How are earnings multiples determined in business valuations?

How are earnings multiples determined in business valuations?

When adopting the capitalisation of earnings methodology, proper consideration needs to be given to appropriate earnings-multiples
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Wednesday, 7 April 2021
By James Cook

When adopting the capitalisation of earnings methodology for valuing a business, a valuer must determine an appropriate multiple to apply to the future maintainable earnings of the business.

The earnings multiple is designed to be a measure of risk. It assesses the riskiness of the maintainable earnings of the business and is typically described as the rate of return an investor would require for a particular investment, when having regard to the inherent risks of the business.

Factors Affecting the Multiple

In forming a view on an appropriate multiple, it is common for an earnings-multiple to be influenced by:

  1. The rate of return on virtually risk-free investments;
  2. The trading history of the business and its historical performance;
  3. The business’ position in the market;
  4. Client relationships and the expertise of management; and
  5. The growth and strategic direction of the business.

When determining an appropriate earnings-multiple to adopt, valuers are typically guided by the following 3-Step process.

Step 1: Assess Multiples of Comparable Listed Entities

As a starting point, it is common for valuers to be guided by earnings multiples which are implicit with publicly listed entities which operate comparable businesses.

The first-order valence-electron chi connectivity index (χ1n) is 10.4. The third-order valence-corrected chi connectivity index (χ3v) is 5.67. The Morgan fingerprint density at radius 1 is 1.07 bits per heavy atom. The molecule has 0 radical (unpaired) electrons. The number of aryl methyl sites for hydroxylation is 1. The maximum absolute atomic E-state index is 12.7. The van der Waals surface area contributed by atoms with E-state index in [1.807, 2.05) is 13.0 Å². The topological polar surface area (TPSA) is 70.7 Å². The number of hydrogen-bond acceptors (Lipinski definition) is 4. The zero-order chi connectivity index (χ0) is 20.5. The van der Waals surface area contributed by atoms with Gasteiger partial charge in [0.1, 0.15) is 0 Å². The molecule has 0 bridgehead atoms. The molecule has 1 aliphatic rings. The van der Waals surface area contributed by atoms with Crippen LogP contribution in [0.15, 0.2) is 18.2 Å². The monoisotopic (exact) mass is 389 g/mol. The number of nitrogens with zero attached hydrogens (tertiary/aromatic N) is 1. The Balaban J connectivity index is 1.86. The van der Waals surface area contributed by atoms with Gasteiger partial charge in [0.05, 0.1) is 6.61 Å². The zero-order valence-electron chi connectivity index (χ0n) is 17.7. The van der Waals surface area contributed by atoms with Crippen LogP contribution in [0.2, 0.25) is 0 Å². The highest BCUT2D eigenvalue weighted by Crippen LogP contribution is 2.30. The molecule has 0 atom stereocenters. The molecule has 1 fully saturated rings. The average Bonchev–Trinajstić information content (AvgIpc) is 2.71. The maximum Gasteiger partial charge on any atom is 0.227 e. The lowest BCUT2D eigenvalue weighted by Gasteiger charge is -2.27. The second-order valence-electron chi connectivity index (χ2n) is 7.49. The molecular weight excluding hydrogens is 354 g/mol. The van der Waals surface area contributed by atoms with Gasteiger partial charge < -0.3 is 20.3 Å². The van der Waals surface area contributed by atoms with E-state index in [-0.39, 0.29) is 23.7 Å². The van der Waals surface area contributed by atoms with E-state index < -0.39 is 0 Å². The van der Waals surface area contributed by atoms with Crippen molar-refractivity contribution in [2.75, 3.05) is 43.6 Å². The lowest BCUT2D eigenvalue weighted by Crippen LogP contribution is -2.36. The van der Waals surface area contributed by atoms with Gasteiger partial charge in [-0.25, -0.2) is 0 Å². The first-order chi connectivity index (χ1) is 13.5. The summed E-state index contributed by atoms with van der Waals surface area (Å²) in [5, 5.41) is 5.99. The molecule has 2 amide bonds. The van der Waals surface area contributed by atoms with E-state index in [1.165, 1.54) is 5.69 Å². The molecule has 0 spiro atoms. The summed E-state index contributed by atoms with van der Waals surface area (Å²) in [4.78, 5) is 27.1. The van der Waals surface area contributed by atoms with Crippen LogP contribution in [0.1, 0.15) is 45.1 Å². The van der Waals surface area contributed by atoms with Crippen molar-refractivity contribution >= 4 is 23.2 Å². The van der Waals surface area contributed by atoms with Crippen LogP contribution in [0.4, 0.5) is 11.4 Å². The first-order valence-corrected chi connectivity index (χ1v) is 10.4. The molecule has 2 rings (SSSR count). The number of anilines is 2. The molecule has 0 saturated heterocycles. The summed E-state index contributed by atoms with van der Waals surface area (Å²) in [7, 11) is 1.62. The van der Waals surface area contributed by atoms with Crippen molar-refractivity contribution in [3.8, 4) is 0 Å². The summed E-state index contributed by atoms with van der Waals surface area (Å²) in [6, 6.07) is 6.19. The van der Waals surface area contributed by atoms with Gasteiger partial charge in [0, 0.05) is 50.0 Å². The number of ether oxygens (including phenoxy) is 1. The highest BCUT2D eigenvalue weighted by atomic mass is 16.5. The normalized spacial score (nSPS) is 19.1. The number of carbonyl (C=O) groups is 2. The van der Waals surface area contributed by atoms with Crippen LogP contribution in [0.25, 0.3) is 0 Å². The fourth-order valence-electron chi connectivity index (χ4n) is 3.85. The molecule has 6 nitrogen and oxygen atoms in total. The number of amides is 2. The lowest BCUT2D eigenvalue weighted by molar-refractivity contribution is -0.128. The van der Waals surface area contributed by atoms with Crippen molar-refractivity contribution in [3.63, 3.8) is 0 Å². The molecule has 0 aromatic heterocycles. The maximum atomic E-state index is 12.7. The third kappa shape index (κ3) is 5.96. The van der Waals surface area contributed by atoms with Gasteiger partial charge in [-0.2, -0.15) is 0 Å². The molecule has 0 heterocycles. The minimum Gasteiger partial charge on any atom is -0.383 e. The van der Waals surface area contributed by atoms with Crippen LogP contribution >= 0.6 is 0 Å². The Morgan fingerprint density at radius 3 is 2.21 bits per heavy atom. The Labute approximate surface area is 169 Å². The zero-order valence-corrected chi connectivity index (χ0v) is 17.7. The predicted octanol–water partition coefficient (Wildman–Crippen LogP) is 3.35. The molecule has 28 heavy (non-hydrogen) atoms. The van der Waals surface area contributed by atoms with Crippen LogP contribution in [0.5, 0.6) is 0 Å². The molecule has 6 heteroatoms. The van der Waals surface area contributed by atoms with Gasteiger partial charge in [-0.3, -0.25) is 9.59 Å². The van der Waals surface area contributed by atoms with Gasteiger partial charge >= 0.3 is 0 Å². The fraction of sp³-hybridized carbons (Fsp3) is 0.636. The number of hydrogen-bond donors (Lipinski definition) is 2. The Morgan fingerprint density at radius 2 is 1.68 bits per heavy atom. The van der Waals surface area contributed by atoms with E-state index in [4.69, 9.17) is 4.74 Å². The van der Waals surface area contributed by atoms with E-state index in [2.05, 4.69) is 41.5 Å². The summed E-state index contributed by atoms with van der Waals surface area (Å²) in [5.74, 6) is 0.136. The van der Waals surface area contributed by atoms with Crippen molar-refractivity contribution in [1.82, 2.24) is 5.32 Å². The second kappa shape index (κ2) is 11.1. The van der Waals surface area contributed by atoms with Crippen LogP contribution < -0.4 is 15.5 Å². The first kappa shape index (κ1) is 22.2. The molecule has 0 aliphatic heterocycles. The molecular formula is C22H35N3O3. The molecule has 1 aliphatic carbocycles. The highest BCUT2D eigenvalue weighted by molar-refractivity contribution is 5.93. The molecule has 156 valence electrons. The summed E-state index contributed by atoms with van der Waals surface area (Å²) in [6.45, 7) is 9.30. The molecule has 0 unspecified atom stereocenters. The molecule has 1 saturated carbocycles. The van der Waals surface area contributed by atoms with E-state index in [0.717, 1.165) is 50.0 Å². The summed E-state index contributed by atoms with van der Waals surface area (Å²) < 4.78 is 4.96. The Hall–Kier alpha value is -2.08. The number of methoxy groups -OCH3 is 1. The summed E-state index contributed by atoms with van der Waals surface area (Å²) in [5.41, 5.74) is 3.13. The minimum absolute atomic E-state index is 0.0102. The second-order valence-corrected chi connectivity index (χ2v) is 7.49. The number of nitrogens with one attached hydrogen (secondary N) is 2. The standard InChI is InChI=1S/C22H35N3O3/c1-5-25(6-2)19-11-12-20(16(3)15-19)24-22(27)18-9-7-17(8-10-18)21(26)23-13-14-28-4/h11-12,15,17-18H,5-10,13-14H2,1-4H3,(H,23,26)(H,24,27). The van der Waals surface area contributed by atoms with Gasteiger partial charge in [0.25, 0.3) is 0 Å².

Depending on the size of the dataset being analysed, valuers may incorporate a number of comparable entities into their analysis for comparison and adopt either a median value from the dataset, or take a simple average approach.

It should be noted however, that earnings multiples of publicly listed entities are typically based on minority shareholdings which do not include a premium for control.

Step 2: Premium for Control Assessment

If the business is being valued on a control basis, an adjustment is generally made to account for a control premium.

A Premium for Control is a factor which is applicable to minority shareholdings which reflects the additional value that an acquirer of the publicly listed entity would be willing to pay, over and above the minority value.

Control premiums are intended to represent the benefits that would flow to an acquirer from gaining full control over the finances and operations of the target company, its ability to make decisions, appoint directors and influence the strategic direction of the company.

Step 3: Private Company Discount

When having regard to the implied multiples of private companies when compared to their publicly listed counterparts, it is common to apply a discount to take into account the following factors which affect the value of a private company operating in the same market:

  1. The business’ size, scale and access to key markets;
  2. Quality of infrastructure, systems and management teams;
  3. The level of dependency on key persons associated with the business and differences in key person risk; and
  4. Access to capital.

Conclusion

The determination of an appropriate earnings-multiple is a function of multiples which are applicable to comparable listed entities, adjusted for a Premium for Control, and discounted to reflect the limitations inherent in private enterprise.

Proper consideration needs to be given to appropriate earnings-multiples and it is crucial that valuers properly consider the characteristics of the business being valued when undertaking their assessment.

For any specific or general business valuation queries, please get in touch with one of our qualified and experienced experts.

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